Truth, Inspiration, Hope.

Evidence of Vote Manipulation Redacted from Dominion Audit

Neil Campbell
Neil lives in Canada and writes about society and politics.
Published: December 20, 2020
An audit of Dominion machines show massive fraud
An audit of Dominion machines show massive fraud. (Image: YouTube / Screenshot)

Dominion Voting Systems’ Ranked Choice Voting algorithm (RCV) was in play in Michigan’s Antrim County elections, according to Russel Ramsland Jr., lead analyst for the Plaintiff in a court-ordered audit of Dominion’s systems. 

The suit between a private citizen and Antrim County requested injunctions on the Nov. 3 presidential election result because the tally took “votes cast for President Donald Trump and instead counted them for Presidential Candidate Joe Biden.”

Ramsland told Newsmax’s Greg Kelly Reports that the evidence that the RCV algorithm was in play was ordered redacted by the presiding judge. “The original report had log evidence that we published in the report to show exactly what we did and exactly the findings. Now, those did ultimately get redacted. And so now, the complaint is ‘well, but there’s no real proof’ and Dominion says ‘no, these things can’t be done.’”

State defense lawyers requested the Judge require the redactions to protect Dominion’s proprietary source code from being published in the screenshots, arguing the release of the code could be a security issue.

Kevin Elsheimer, the 13th Circuit Court Judge who presided over the case, sided with the State saying he did not want to allow the publication of potentially proprietary information. 

Instead of counting individual votes, the RCV algorithm allows “the user to assign a weighted numerical value to candidates and change the overall result,” leading to the winner of an election being decided on “a basis of points, not votes,” according to Section J Error Rates in the audit published by Ramsland Jr.’s firm, Allied Security Operations Group (ASOG).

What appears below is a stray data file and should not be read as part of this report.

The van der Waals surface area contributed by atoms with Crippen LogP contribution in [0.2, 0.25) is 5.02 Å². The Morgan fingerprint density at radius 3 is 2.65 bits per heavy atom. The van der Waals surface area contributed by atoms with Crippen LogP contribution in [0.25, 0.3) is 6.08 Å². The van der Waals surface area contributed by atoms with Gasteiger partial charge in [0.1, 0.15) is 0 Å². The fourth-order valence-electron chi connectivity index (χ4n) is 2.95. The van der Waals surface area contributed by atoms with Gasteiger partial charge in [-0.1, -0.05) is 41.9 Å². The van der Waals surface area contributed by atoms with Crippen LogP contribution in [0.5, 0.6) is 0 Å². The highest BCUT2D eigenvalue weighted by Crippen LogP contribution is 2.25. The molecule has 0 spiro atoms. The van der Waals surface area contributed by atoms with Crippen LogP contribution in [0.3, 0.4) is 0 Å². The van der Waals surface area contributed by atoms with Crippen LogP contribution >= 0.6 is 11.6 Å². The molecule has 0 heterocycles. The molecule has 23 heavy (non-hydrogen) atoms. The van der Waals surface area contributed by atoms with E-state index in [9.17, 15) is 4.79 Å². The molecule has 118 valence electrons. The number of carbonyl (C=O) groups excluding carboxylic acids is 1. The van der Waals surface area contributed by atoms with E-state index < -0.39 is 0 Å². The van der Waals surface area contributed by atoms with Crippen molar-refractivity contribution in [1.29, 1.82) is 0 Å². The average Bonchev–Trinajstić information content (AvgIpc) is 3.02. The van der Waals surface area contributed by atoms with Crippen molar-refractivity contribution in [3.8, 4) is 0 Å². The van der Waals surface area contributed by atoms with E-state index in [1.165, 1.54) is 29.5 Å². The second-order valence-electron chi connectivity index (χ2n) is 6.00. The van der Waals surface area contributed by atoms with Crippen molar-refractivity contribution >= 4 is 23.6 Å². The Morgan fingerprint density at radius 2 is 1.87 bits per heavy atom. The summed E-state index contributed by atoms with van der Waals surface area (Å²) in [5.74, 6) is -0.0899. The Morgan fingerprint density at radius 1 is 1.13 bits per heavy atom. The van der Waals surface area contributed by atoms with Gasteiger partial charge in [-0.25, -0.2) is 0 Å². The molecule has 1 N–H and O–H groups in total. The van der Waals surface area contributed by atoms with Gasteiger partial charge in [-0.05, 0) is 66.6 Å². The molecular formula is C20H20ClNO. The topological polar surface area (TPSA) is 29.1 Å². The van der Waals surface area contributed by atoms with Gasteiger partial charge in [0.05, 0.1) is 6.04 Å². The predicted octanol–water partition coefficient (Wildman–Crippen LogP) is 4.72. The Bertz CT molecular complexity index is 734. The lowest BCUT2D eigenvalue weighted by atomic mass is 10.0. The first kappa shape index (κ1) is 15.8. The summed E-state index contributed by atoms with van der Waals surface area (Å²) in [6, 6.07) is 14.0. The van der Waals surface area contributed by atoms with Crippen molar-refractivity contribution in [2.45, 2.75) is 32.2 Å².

Figure 11.3 of the audit confirms this functionality is present in Dominion’s software with a screenshot of the DVS user manual showing a “RCV Profile Screen.”

Dominion voting algorithm has a ranked choice voting RCV profile screen to enable weighting ballots
Dominion voting algorithm has a ranked choice voting RCV profile screen to enable weighting ballots. (Image: Screen capture from ASOG forensic audit report)

“Choice voting results are evaluated on a district per district basis and each district has a set number of points (100). Elimination and declaration of winners is done on a basis of points, not votes.”

The screenshot also shows option boxes with titles such as “Exclude Unresolved Write-ins,” “Declare Winner by Threshold,” “Skip Overvoted Rankings,” and “Assign Skipped Rankings to the set of Exhausted Ballots.”

ASOG’s audit found that Antrim County’s “Dominion software configuration logs in the Divert Options, shows that all write-in ballots were flagged to be diverted automatically for adjudication.”

Adjudication is a process where ballots, rather than being counted based on how they were filled out by the voter, are sent to a poll worker or election official to manually process. This then puts the burden on the adjudicator to faithfully assign the votes as the ballot is filled out. 

Videos by concerned election workers have shown this function can allow a worker to directly fill out and count a completely blank ballot, alter an existing ballot, or simply batch adjudicate an entire set of votes in favor of one candidate or the other with a few clicks. 

The audit appears to show that all but two of the override options in the DVS manual were enabled in Antrim County’s setup. “In the logs all but two of the Override Options were enabled on these machines, thus allowing any operator to change those votes. [Image 9]:”

Unfortunately, this image is part of the court ordered redactions and is blacked out in the version released to the public. 

The audit does show verifiable and hard to explain irregularities took place in Antrim County. One such case is a vote for School Board Member for Central Lake Schools. 

The mystery of write-in counts

On election night, candidate Melanie Eckhardt lost to Keith Shafer 519 to 525. An additional column for “Write-in” is noted on the paper roll with a count of 24 for a total of 1068 votes.